The use of metformin is being studied as a coadjuvant in the treatment of BC, since high glucose and lipid levels in serum have been associated to a risk factor for BC and its progression, similar to themetabolic profile of diabetic patients, with resistance to carbohydrates or with metabolic syndrome [28,39].

In addition, metabolomics can also be used in patients with resistance to classic chemotherapeutic drugs [27], whereas neoadjuvant chemotherapy was created, with major dependent response to choline levels and some amino acids, such as Tau and Gly [40].

Role of Metabolomics on the Improvement of Current Anti-Cancer Therapies

Cancer is a multifactorial disease that cannot only be explained through a specific genetic mutation or a particular environmental change. And BC is not an exception of this statement. Therefore, there are new proposals for treatments, such as the use of nanoparticles. This kind of treatment possesses the issue of not being specific and reaching other non-cancerous tissues, affecting their metabolism [41] another option is the use of monoclonal antibodies, which are currently exploited such astrastuzumab, which is beneficial in Her-2 positive patients, since this growth factor is highly expressed in malignant cells, a trastuzumab-based combination therapy significantly reduces the risk of death by 20 percent in the 30 months following the first dose in patients with metastatic BC [42]. But the new omics approach is the future approach for better diagnosis and treatment of complex diseases such as BC. Although, products of the primary metabolism were considered until a few years ago as "passive" compounds that did not affect the physiology of the cells, it is known that they are involved in the regulation of most of the cellular processes from differentiation, proliferation, to cell death and consequently diseases processes [43-45].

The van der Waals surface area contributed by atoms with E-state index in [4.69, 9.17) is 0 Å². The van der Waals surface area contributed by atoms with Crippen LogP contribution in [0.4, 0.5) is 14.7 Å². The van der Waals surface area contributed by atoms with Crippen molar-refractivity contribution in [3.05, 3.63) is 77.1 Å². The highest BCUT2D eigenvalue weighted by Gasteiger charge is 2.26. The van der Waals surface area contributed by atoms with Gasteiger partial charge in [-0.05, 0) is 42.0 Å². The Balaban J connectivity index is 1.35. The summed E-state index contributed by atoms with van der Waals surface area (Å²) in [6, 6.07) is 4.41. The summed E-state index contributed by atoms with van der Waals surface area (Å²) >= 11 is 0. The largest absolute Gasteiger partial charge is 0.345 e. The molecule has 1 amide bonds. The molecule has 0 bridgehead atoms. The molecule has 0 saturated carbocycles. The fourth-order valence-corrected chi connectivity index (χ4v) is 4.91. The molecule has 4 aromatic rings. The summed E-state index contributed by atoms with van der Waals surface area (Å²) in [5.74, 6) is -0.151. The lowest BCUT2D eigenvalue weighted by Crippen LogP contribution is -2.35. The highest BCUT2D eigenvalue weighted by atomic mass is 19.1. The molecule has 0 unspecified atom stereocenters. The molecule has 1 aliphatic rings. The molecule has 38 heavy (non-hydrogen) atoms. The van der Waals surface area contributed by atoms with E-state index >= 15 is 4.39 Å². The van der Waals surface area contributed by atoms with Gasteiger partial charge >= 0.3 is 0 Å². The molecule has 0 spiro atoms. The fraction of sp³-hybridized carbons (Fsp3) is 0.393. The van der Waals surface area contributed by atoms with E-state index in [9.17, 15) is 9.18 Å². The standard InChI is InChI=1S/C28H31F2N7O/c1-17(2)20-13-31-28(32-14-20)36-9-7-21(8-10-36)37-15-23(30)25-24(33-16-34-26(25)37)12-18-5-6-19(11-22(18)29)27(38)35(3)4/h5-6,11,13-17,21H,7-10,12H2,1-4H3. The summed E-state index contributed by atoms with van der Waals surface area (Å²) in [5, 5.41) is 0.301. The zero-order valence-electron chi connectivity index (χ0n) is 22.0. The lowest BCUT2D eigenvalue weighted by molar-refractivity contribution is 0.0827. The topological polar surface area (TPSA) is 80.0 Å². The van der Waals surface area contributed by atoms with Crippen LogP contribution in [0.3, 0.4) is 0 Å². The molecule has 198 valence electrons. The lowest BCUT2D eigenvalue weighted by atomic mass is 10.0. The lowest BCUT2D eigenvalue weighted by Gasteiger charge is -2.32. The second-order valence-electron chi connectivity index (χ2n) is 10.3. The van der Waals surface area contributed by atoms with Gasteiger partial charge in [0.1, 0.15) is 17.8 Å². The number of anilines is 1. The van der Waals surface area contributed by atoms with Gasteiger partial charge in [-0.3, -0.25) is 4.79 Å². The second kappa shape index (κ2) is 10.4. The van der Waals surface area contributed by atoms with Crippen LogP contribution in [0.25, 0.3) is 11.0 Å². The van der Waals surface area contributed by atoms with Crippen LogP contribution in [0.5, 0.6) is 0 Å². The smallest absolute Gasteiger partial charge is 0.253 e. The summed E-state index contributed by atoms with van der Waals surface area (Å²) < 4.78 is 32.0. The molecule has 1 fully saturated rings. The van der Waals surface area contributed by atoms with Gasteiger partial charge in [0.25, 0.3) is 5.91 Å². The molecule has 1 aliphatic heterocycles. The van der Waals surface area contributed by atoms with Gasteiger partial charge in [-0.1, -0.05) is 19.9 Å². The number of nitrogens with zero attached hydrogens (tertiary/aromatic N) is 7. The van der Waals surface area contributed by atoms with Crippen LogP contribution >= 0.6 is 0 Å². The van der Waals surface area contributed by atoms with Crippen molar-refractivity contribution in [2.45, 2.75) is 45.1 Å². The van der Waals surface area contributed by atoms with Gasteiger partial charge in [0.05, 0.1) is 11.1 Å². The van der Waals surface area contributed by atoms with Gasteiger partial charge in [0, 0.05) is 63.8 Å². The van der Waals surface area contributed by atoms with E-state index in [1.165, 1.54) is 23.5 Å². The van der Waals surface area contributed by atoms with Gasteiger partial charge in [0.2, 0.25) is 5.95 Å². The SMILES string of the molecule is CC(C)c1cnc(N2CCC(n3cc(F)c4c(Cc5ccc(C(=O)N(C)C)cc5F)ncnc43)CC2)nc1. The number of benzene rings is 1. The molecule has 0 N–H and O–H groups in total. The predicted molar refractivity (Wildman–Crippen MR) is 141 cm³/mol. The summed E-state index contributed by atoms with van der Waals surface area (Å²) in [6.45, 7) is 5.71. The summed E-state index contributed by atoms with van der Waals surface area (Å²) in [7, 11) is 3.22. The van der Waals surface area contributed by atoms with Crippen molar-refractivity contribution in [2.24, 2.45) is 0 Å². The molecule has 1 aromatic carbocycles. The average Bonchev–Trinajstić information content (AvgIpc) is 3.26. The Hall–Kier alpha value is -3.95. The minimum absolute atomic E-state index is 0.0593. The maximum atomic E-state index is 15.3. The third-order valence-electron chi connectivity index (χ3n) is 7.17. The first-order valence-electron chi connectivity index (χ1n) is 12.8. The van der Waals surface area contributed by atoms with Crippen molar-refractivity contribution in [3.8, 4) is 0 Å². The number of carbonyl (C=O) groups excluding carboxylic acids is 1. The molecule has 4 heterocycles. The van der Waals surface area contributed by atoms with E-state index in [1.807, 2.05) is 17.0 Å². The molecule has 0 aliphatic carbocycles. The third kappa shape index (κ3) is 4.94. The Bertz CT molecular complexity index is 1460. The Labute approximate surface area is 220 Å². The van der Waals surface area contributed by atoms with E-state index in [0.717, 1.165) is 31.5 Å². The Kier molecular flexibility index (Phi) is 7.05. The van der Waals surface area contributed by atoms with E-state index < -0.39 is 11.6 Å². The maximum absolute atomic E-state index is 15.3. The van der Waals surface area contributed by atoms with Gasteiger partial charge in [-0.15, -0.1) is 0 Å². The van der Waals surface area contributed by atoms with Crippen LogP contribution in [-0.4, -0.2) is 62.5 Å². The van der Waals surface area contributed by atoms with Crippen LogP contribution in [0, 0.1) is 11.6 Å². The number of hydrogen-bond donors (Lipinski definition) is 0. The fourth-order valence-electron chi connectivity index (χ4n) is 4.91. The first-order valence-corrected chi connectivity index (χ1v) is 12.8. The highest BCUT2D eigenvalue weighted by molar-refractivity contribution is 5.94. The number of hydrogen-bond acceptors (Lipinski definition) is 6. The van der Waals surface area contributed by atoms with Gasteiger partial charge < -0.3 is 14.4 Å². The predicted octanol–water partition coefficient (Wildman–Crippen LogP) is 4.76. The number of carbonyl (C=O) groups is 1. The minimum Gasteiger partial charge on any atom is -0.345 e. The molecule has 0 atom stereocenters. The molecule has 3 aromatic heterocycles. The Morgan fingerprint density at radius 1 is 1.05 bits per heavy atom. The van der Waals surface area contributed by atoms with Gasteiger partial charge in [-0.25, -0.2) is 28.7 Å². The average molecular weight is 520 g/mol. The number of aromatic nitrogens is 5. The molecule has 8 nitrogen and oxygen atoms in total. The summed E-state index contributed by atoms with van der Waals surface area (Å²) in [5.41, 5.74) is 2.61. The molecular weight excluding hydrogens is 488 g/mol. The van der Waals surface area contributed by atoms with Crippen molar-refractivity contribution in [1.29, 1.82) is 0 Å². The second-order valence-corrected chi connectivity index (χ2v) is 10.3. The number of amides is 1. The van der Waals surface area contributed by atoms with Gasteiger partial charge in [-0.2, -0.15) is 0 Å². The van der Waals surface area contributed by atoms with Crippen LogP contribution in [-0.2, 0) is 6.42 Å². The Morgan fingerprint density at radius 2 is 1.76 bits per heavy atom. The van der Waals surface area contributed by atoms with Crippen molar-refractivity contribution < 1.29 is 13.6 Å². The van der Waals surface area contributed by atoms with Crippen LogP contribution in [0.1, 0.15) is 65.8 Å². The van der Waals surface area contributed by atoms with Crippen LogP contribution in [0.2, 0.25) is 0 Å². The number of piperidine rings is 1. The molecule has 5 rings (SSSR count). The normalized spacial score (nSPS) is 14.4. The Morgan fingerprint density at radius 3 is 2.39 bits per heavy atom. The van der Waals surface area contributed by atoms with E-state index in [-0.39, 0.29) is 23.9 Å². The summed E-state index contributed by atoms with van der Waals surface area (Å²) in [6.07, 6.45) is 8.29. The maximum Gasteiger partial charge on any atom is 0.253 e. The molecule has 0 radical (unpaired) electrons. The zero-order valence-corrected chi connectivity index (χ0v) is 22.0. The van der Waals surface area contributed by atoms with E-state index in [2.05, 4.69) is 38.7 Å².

However not only cellular processes are affected by metabolites, also gene expression and proteins translation are regulated by the amount of metabolites present in the cell [46-48].